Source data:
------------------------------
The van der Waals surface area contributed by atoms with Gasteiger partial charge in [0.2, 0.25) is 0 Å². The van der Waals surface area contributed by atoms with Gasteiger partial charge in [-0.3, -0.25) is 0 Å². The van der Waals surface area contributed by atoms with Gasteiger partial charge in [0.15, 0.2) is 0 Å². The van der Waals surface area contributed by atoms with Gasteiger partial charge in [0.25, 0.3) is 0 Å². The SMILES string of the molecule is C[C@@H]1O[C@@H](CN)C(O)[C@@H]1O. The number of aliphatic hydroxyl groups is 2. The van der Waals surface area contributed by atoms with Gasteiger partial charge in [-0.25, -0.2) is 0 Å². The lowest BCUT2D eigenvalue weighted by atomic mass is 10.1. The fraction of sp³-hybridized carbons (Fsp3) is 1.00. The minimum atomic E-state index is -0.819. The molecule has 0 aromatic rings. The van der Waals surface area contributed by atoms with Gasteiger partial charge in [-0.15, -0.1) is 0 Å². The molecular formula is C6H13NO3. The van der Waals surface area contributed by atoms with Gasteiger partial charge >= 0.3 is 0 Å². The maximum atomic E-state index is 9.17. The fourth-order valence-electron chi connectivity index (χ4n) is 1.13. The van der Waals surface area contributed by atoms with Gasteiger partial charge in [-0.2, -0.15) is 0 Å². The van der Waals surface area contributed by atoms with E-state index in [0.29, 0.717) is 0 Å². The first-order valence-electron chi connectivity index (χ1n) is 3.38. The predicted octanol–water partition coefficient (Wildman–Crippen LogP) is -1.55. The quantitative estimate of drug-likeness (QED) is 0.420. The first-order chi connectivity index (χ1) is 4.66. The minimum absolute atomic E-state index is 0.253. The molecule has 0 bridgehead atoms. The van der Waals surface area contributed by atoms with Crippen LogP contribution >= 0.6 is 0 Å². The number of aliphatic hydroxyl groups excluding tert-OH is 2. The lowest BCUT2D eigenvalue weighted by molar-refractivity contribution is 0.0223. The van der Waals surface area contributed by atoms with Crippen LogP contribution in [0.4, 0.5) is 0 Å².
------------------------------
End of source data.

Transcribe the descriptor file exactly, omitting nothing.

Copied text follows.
The van der Waals surface area contributed by atoms with Gasteiger partial charge in [0.2, 0.25) is 0 Å². The van der Waals surface area contributed by atoms with Gasteiger partial charge in [-0.3, -0.25) is 0 Å². The van der Waals surface area contributed by atoms with Gasteiger partial charge in [0.15, 0.2) is 0 Å². The van der Waals surface area contributed by atoms with Gasteiger partial charge in [0.25, 0.3) is 0 Å². The SMILES string of the molecule is C[C@@H]1O[C@@H](CN)C(O)[C@@H]1O. The number of aliphatic hydroxyl groups is 2. The van der Waals surface area contributed by atoms with Gasteiger partial charge in [-0.25, -0.2) is 0 Å². The lowest BCUT2D eigenvalue weighted by atomic mass is 10.1. The fraction of sp³-hybridized carbons (Fsp3) is 1.00. The minimum atomic E-state index is -0.819. The molecule has 0 aromatic rings. The van der Waals surface area contributed by atoms with Gasteiger partial charge in [-0.15, -0.1) is 0 Å². The molecular formula is C6H13NO3. The van der Waals surface area contributed by atoms with Gasteiger partial charge >= 0.3 is 0 Å². The maximum atomic E-state index is 9.17. The fourth-order valence-electron chi connectivity index (χ4n) is 1.13. The van der Waals surface area contributed by atoms with Gasteiger partial charge in [-0.2, -0.15) is 0 Å². The van der Waals surface area contributed by atoms with E-state index in [0.29, 0.717) is 0 Å². The first-order valence-electron chi connectivity index (χ1n) is 3.38. The predicted octanol–water partition coefficient (Wildman–Crippen LogP) is -1.55. The quantitative estimate of drug-likeness (QED) is 0.420. The first-order chi connectivity index (χ1) is 4.66. The minimum absolute atomic E-state index is 0.253. The molecule has 0 bridgehead atoms. The van der Waals surface area contributed by atoms with Crippen LogP contribution >= 0.6 is 0 Å². The number of aliphatic hydroxyl groups excluding tert-OH is 2. The lowest BCUT2D eigenvalue weighted by molar-refractivity contribution is 0.0223. The van der Waals surface area contributed by atoms with Crippen LogP contribution in [0.4, 0.5) is 0 Å².